Innoventions was conceived as an attraction that could accomplish three things for Disneyland: Get some use out of the most expensive unused building in the park, entice guests with demonstrations of new technology, and please the financial folks by paying for everything with money from the companies whose products were being touted.
When it first opened, Innoventions was, indeed, quite innovative. Guests were first ushered into the building by a robot "scientist" named N. Vention and given a brief demonstration of what technology had in store for the near future. After that, guests could explore the bulk of the building which housed dozens of fascinating exhibits. There were displays of fuel-cell bicycles, fully immersive virtual reality environments, and electronic fish tanks inhabited by fish that could (with the help of built-in computers and an Internet connection) do you homework for you.
Over time, however, Disneyland began having trouble retaining sponsors. Nobody wanted to show guests things that they couldn't run out and buy. The self-driving car went first. Then the spray-on clothing. Then the hologram telephone, the gasoline pill, and the Mickey Mouse "spybot" doll that talked and told jokes as it monitored your child's every move and relayed massive amounts of raw data to a central "Big Walt" processing center. That left almost nothing but demonstrations of new video games and a big, empty floor that Disneyland decided to turn into a museum -- both for historical reasons and because they had a big warehouse back stage that needed cleaning out.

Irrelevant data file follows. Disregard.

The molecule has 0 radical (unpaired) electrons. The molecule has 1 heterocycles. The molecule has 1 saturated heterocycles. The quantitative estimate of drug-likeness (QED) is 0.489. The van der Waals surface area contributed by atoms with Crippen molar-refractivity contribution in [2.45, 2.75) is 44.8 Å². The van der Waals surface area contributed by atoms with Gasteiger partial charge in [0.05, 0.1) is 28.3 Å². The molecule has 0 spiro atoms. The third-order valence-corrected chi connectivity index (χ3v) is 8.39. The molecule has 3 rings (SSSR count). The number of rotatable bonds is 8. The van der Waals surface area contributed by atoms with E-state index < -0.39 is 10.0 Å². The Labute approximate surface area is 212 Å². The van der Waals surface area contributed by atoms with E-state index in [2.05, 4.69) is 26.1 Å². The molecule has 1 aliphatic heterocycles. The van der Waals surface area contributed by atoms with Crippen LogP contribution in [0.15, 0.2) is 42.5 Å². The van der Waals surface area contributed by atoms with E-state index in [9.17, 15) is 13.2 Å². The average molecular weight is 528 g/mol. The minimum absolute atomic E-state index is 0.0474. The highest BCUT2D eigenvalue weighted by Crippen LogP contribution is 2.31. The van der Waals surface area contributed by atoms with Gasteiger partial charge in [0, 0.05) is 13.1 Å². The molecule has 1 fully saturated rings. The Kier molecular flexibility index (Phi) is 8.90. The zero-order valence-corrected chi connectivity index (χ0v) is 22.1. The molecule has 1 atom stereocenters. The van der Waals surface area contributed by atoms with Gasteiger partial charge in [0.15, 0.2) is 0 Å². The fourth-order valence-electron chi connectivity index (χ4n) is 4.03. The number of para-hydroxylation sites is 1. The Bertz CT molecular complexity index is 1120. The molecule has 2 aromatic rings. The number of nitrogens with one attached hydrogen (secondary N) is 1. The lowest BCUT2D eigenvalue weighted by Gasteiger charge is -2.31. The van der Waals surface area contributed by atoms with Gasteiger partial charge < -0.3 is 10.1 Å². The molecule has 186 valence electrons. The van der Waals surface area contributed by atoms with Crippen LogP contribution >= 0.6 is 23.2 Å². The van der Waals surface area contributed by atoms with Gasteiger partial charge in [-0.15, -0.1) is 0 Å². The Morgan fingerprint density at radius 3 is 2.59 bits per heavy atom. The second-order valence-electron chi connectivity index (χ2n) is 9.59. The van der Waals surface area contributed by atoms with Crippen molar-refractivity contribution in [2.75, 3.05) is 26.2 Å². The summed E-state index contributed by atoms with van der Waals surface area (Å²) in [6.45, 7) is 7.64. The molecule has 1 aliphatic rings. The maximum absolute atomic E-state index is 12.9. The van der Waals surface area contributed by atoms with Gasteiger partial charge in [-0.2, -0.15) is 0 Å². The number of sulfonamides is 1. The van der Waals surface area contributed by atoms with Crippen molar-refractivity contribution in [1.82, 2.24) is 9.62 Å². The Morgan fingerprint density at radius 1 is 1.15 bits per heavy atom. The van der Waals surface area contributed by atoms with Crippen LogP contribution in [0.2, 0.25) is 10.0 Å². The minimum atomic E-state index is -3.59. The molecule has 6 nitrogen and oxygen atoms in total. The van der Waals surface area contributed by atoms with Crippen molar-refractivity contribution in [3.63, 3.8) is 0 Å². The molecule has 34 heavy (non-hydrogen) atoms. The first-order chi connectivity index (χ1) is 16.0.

Interestingly, the building is kept rotating even when the park closes. It is designed in such a was that the wheels beneath the walls are always rolling down hill, so it would actually take more energy to stop them than it would to just let them go on their way.
Update: January 2005
Plans to use the upper level of Innoventions as a Disney history museum fell through when executives decided that putting the exhibit in the Main Street Opera House would be a good excuse for "temporarily" displacing "that damned Lincoln." This left a vacuum in Innoventions, which was problematic in that it caused any liquids entering it to instantaneously boil.
And into the vacuum stepped Honda.
Disneyland signed a multi-year agreement with the automobile manufacturer to sponsor Innoventions exhibits. As part of the agreement, Innoventions' host N. Vention was replaced by Tom Asimo (or possibly Thomas Imo -- details were sketchy at press time) a customized version of Honda's revolutionary robot ASIMO ("Asian Science Is More Original"). The upper level of Innoventions will be converted into a test track on which guests over six years of age can drive prototype Honda CBR700RRX motorcycles at speeds of up to 100 MPH, with more daring guests using high speed and special curved ramps to ride along the inside of Innoventions' walls, parallel to the ground. Other cutting-edge Honda products -- from ATVs to riding lawnmowers to snowblowers -- will be available for kids to "take for a test drive" with easy financing available to parents.
For more on Honda at Disneyland, see the January 24, 2005, press release at InsidEar.com.
Trivia: In the mural that covers Innoventions, you can see some past Tomorrowland attractions, such as the Monsanto House of the Future Featuring Futuristic Things You'll Be Able to Buy in the Future, Casey Senior Hovercraft Train, and Hall of Bacteria.
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